Reader Comments

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Southern Colorado

This is a question. Why is there so little perception and rain fall in Southern Colorado. What are the chances of this changing in the next decade.

Hurricane level of water based on moon phase and flood tide

I am a retired Science Teacher. You might want to add this to your great web page:
Hurricane Considerations:
1) As the storm arrives at the same time the moon phase is either new or full, the coastal surge of water flooding inland will be much greater (than if the moon phase is first or third quarter).
2) If high tide is arriving during the storm, the storm surge pushing inland will cause much greater flood devastation. If low tide, not quite so bad.
3) Consider the circular shape and speed of the storm as it moves towards its target. If the left front side (left quadrant) of the storm hits the target, the wind and storm surge will have less damage due to the left wind's direction moving away from the target.
4) If the right side quadrant of the storm's circular motion hits the target, both the storm's ground speed and wind speed will combine together hitting the target with much more wind and surge devastation!!!
5) Remember, ask yourself a few things before the storm hits: What's the moon phase? When will the storm arrive? Will it be high or low tide? Will my location be hit with the left quadrant or the stronger right quadrant?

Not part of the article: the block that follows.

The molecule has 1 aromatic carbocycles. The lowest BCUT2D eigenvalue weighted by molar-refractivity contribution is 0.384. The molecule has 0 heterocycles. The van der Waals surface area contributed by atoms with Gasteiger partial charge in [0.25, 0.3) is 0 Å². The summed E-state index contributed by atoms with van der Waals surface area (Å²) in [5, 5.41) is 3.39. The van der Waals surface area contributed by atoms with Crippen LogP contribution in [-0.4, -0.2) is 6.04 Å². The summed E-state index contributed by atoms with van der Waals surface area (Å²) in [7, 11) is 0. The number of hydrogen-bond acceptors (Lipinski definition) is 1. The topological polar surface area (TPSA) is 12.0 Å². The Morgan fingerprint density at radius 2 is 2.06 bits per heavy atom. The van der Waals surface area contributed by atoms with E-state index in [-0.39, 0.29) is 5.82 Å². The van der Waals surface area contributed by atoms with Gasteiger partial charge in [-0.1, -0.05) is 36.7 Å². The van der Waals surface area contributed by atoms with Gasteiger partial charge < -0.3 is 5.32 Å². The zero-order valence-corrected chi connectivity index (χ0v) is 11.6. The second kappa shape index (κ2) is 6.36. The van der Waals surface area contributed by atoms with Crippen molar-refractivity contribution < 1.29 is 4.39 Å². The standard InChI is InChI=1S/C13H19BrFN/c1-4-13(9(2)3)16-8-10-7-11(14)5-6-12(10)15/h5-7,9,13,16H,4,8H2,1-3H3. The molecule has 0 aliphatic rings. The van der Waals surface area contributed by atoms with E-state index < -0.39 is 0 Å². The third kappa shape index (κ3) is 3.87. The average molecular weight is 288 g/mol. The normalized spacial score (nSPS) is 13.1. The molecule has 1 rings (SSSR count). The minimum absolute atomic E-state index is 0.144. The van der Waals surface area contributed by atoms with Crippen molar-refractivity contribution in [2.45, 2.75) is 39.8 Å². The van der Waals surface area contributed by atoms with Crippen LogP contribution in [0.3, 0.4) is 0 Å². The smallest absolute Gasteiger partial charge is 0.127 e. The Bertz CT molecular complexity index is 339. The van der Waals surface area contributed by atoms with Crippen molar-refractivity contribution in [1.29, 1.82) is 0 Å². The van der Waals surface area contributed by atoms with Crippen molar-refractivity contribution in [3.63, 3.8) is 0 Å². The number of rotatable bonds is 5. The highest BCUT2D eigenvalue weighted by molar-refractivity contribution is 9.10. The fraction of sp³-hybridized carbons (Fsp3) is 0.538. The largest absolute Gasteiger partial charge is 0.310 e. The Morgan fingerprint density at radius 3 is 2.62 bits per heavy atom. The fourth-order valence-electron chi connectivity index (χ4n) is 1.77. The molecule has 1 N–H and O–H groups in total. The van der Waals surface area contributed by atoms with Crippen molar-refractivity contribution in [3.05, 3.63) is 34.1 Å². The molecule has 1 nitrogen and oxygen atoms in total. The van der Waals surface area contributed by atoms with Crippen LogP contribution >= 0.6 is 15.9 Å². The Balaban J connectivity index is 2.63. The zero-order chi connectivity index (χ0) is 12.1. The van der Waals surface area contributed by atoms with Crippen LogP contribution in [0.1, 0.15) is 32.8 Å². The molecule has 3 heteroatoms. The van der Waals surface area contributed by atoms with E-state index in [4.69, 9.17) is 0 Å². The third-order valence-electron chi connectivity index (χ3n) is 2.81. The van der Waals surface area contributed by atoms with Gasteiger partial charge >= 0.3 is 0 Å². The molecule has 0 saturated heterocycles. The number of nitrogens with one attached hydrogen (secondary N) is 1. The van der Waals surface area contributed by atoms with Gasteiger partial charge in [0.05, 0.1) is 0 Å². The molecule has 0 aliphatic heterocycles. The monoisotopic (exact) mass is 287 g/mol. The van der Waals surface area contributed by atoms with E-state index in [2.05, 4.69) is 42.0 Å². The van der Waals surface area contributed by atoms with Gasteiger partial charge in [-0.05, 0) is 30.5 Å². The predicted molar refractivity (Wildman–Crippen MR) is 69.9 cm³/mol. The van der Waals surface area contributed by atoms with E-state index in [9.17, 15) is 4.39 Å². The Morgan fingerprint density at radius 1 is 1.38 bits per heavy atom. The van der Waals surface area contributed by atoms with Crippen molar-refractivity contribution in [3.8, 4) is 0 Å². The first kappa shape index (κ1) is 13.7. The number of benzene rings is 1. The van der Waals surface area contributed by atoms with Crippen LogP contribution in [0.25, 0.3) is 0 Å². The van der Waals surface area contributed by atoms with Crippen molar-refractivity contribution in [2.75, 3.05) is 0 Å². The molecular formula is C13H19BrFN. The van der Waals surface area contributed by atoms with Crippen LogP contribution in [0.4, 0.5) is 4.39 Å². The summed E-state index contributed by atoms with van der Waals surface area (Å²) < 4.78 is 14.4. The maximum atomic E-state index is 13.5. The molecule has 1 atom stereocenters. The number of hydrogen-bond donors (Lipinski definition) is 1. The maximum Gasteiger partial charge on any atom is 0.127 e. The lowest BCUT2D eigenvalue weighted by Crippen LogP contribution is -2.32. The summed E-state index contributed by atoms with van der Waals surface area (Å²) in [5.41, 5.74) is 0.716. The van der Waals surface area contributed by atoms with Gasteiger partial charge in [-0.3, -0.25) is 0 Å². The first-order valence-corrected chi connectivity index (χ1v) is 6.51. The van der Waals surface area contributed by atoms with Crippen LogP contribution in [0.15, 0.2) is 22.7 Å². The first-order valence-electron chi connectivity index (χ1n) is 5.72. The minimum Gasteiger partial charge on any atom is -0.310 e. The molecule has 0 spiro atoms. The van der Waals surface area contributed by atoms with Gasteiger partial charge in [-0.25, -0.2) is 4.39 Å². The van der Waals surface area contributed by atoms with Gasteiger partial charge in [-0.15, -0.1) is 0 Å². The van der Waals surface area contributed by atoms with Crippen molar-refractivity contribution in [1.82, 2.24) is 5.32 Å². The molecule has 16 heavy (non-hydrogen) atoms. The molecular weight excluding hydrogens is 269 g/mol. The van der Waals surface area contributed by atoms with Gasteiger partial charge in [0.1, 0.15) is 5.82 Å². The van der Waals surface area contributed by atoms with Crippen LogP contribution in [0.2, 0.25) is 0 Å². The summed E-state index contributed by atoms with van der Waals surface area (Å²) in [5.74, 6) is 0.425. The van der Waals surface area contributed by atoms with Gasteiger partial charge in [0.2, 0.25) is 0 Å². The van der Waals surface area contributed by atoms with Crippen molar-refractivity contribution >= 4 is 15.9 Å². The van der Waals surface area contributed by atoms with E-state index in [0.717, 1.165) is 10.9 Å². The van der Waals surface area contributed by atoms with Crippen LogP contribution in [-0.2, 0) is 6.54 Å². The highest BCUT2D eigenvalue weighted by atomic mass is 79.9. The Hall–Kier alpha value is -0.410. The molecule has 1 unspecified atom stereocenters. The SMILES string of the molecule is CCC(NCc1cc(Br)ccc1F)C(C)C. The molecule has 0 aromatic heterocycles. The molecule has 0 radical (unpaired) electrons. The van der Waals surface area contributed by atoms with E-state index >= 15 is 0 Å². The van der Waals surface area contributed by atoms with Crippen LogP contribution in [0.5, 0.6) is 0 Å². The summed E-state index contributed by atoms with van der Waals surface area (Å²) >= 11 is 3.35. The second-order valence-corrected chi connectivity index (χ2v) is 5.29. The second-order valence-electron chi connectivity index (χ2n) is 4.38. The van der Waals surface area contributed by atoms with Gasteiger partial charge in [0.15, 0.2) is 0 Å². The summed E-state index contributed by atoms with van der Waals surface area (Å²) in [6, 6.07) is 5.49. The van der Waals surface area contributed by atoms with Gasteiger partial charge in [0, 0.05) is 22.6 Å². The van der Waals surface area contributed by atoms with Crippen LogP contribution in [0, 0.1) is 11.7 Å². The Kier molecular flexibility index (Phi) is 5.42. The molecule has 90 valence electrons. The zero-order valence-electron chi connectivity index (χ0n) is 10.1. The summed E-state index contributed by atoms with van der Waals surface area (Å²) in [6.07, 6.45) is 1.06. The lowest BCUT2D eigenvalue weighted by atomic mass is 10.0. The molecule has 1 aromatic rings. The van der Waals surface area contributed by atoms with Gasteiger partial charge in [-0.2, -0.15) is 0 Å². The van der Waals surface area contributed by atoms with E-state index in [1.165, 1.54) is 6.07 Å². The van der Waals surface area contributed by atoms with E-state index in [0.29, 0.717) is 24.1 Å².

6) Finally, consider what elevation is your location?

Thank you for making these great points!

These are excellent points for people to consider, especially with Hurricane Matthew approaching. This is especially true given the fact half of the US population now lives within 50 miles of the coastlines.

Remember, historically, hills like Nob Hill and Beacon Hill were where rich people lived and the slums and fishing shacks were close to the coastlines. Rich coastal property was usually “cottages” or vacation homes. It wasn’t because the rich liked climbing but because high altitude property was safer from floods and had a great view. A lot of recent property development has been in higher risk areas.  

hurricanes

i don't think we should not have hurricanes ever again it has been killing people everyyear
just take hurricanes away forever.

greg jackson

Unfortunately, this has been

Unfortunately, this has been a deadly year with every storm except Flora and Ian affecting land. As a weather addict, I always hope for a huge interesting storm that trudges down the middle of the Atlantic without hurting anyone. Hopefully the rest of this season will be safer.

Reply to Greg Jackson

Greg -
You're a fool. Get some science training.

Thanks So Much, Ms Evelyn :)

Thanks So Much, Ms Evelyn :) ,
I love your blogs/webpages/articles, they are always relevant for me! Also, fun to read and easy to understand for this weather newbie (me) !!!
-Irene.

Thank you so much for your

Thank you so much for your kind comment. Most of the time, as a consultant, I have to be very scientific when I write about weather. For the Almanac, I can just enjoy sharing how interesting and fun it is to watch and understand the weather.

Here's hoping the hurricanes don't bother you or those you care about.